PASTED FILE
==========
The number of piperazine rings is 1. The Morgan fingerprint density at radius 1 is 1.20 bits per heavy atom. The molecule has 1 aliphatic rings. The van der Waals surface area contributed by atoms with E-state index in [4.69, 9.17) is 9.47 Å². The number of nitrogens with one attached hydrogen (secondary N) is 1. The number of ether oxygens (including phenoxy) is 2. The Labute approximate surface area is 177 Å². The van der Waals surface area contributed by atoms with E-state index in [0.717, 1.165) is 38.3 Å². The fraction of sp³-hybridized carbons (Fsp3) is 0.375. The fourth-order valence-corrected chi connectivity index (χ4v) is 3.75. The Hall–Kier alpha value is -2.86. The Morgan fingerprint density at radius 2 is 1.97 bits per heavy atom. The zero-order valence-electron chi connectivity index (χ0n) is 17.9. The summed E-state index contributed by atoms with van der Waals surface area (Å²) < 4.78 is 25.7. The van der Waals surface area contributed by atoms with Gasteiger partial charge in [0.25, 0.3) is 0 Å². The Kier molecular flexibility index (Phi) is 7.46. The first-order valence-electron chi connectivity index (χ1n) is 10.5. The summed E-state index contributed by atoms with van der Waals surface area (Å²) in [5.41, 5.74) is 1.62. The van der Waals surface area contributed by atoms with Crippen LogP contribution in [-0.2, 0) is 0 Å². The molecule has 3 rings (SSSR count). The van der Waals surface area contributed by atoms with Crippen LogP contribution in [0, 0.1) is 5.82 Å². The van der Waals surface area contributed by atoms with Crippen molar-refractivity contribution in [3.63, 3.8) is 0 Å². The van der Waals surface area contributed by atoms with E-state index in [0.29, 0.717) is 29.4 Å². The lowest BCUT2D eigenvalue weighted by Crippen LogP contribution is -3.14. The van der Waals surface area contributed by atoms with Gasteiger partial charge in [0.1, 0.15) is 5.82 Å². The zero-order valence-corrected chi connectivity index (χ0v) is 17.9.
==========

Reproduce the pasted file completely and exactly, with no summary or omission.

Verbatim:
The number of piperazine rings is 1. The Morgan fingerprint density at radius 1 is 1.20 bits per heavy atom. The molecule has 1 aliphatic rings. The van der Waals surface area contributed by atoms with E-state index in [4.69, 9.17) is 9.47 Å². The number of nitrogens with one attached hydrogen (secondary N) is 1. The number of ether oxygens (including phenoxy) is 2. The Labute approximate surface area is 177 Å². The van der Waals surface area contributed by atoms with E-state index in [0.717, 1.165) is 38.3 Å². The fraction of sp³-hybridized carbons (Fsp3) is 0.375. The fourth-order valence-corrected chi connectivity index (χ4v) is 3.75. The Hall–Kier alpha value is -2.86. The Morgan fingerprint density at radius 2 is 1.97 bits per heavy atom. The zero-order valence-electron chi connectivity index (χ0n) is 17.9. The summed E-state index contributed by atoms with van der Waals surface area (Å²) < 4.78 is 25.7. The van der Waals surface area contributed by atoms with Gasteiger partial charge in [0.25, 0.3) is 0 Å². The Kier molecular flexibility index (Phi) is 7.46. The first-order valence-electron chi connectivity index (χ1n) is 10.5. The summed E-state index contributed by atoms with van der Waals surface area (Å²) in [5.41, 5.74) is 1.62. The van der Waals surface area contributed by atoms with Crippen LogP contribution in [-0.2, 0) is 0 Å². The molecule has 3 rings (SSSR count). The van der Waals surface area contributed by atoms with Crippen LogP contribution in [0, 0.1) is 5.82 Å². The van der Waals surface area contributed by atoms with Crippen molar-refractivity contribution in [3.63, 3.8) is 0 Å². The van der Waals surface area contributed by atoms with E-state index in [0.29, 0.717) is 29.4 Å². The lowest BCUT2D eigenvalue weighted by Crippen LogP contribution is -3.14. The van der Waals surface area contributed by atoms with Gasteiger partial charge in [0.1, 0.15) is 5.82 Å². The zero-order valence-corrected chi connectivity index (χ0v) is 17.9.